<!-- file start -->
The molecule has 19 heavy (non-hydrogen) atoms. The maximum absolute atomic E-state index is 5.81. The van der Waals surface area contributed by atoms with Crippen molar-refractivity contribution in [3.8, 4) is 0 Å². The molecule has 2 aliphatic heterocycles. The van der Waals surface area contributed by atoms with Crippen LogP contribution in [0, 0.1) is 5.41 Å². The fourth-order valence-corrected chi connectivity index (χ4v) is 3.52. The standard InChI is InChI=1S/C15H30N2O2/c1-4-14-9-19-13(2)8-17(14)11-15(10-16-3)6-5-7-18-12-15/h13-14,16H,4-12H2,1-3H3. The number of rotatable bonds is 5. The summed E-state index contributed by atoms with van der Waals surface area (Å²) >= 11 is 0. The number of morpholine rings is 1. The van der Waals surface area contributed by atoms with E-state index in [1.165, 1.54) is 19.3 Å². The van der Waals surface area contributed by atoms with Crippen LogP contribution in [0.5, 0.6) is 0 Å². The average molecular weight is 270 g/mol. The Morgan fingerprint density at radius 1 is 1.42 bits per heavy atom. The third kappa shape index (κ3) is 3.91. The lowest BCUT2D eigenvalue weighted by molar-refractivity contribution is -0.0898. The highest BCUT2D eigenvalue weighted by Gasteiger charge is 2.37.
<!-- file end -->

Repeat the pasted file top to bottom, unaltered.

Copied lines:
The molecule has 19 heavy (non-hydrogen) atoms. The maximum absolute atomic E-state index is 5.81. The van der Waals surface area contributed by atoms with Crippen molar-refractivity contribution in [3.8, 4) is 0 Å². The molecule has 2 aliphatic heterocycles. The van der Waals surface area contributed by atoms with Crippen LogP contribution in [0, 0.1) is 5.41 Å². The fourth-order valence-corrected chi connectivity index (χ4v) is 3.52. The standard InChI is InChI=1S/C15H30N2O2/c1-4-14-9-19-13(2)8-17(14)11-15(10-16-3)6-5-7-18-12-15/h13-14,16H,4-12H2,1-3H3. The number of rotatable bonds is 5. The summed E-state index contributed by atoms with van der Waals surface area (Å²) >= 11 is 0. The number of morpholine rings is 1. The van der Waals surface area contributed by atoms with E-state index in [1.165, 1.54) is 19.3 Å². The van der Waals surface area contributed by atoms with Crippen LogP contribution in [0.5, 0.6) is 0 Å². The average molecular weight is 270 g/mol. The Morgan fingerprint density at radius 1 is 1.42 bits per heavy atom. The third kappa shape index (κ3) is 3.91. The lowest BCUT2D eigenvalue weighted by molar-refractivity contribution is -0.0898. The highest BCUT2D eigenvalue weighted by Gasteiger charge is 2.37.